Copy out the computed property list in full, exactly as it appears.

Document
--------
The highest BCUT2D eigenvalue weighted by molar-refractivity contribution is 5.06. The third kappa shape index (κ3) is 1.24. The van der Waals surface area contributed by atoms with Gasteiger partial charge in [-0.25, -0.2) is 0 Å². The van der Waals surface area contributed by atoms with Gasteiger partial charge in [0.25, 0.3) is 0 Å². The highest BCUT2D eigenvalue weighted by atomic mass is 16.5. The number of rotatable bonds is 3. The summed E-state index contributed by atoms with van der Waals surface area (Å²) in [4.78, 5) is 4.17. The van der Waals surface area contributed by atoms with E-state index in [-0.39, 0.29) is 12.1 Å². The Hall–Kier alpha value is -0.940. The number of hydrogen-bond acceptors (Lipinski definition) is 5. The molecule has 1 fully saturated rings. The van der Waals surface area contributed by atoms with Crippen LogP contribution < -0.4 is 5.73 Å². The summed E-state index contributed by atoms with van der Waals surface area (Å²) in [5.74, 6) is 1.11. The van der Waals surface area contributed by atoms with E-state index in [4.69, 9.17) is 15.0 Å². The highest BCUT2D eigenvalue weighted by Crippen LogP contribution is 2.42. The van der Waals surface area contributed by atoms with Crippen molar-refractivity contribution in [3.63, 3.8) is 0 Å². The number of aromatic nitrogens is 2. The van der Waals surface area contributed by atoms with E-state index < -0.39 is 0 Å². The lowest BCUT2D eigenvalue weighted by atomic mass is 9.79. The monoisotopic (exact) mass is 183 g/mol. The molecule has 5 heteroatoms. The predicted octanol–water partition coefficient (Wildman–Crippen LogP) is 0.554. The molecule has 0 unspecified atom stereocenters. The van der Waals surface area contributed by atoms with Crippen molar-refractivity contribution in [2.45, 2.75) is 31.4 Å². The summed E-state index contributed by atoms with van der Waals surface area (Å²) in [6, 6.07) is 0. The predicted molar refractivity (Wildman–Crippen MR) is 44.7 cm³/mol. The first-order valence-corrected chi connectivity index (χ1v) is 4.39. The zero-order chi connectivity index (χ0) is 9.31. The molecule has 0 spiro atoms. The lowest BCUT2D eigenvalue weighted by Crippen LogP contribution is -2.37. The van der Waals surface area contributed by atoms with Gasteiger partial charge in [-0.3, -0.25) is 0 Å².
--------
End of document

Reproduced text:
The highest BCUT2D eigenvalue weighted by molar-refractivity contribution is 5.06. The third kappa shape index (κ3) is 1.24. The van der Waals surface area contributed by atoms with Gasteiger partial charge in [-0.25, -0.2) is 0 Å². The van der Waals surface area contributed by atoms with Gasteiger partial charge in [0.25, 0.3) is 0 Å². The highest BCUT2D eigenvalue weighted by atomic mass is 16.5. The number of rotatable bonds is 3. The summed E-state index contributed by atoms with van der Waals surface area (Å²) in [4.78, 5) is 4.17. The van der Waals surface area contributed by atoms with E-state index in [-0.39, 0.29) is 12.1 Å². The Hall–Kier alpha value is -0.940. The number of hydrogen-bond acceptors (Lipinski definition) is 5. The molecule has 1 fully saturated rings. The van der Waals surface area contributed by atoms with Crippen LogP contribution < -0.4 is 5.73 Å². The summed E-state index contributed by atoms with van der Waals surface area (Å²) in [5.74, 6) is 1.11. The van der Waals surface area contributed by atoms with E-state index in [4.69, 9.17) is 15.0 Å². The highest BCUT2D eigenvalue weighted by Crippen LogP contribution is 2.42. The van der Waals surface area contributed by atoms with Crippen molar-refractivity contribution in [3.63, 3.8) is 0 Å². The number of aromatic nitrogens is 2. The van der Waals surface area contributed by atoms with E-state index < -0.39 is 0 Å². The lowest BCUT2D eigenvalue weighted by atomic mass is 9.79. The monoisotopic (exact) mass is 183 g/mol. The molecule has 5 heteroatoms. The predicted octanol–water partition coefficient (Wildman–Crippen LogP) is 0.554. The molecule has 0 unspecified atom stereocenters. The van der Waals surface area contributed by atoms with Crippen molar-refractivity contribution in [2.45, 2.75) is 31.4 Å². The summed E-state index contributed by atoms with van der Waals surface area (Å²) in [6, 6.07) is 0. The predicted molar refractivity (Wildman–Crippen MR) is 44.7 cm³/mol. The first-order valence-corrected chi connectivity index (χ1v) is 4.39. The zero-order chi connectivity index (χ0) is 9.31. The molecule has 0 spiro atoms. The lowest BCUT2D eigenvalue weighted by Crippen LogP contribution is -2.37. The van der Waals surface area contributed by atoms with Gasteiger partial charge in [-0.3, -0.25) is 0 Å².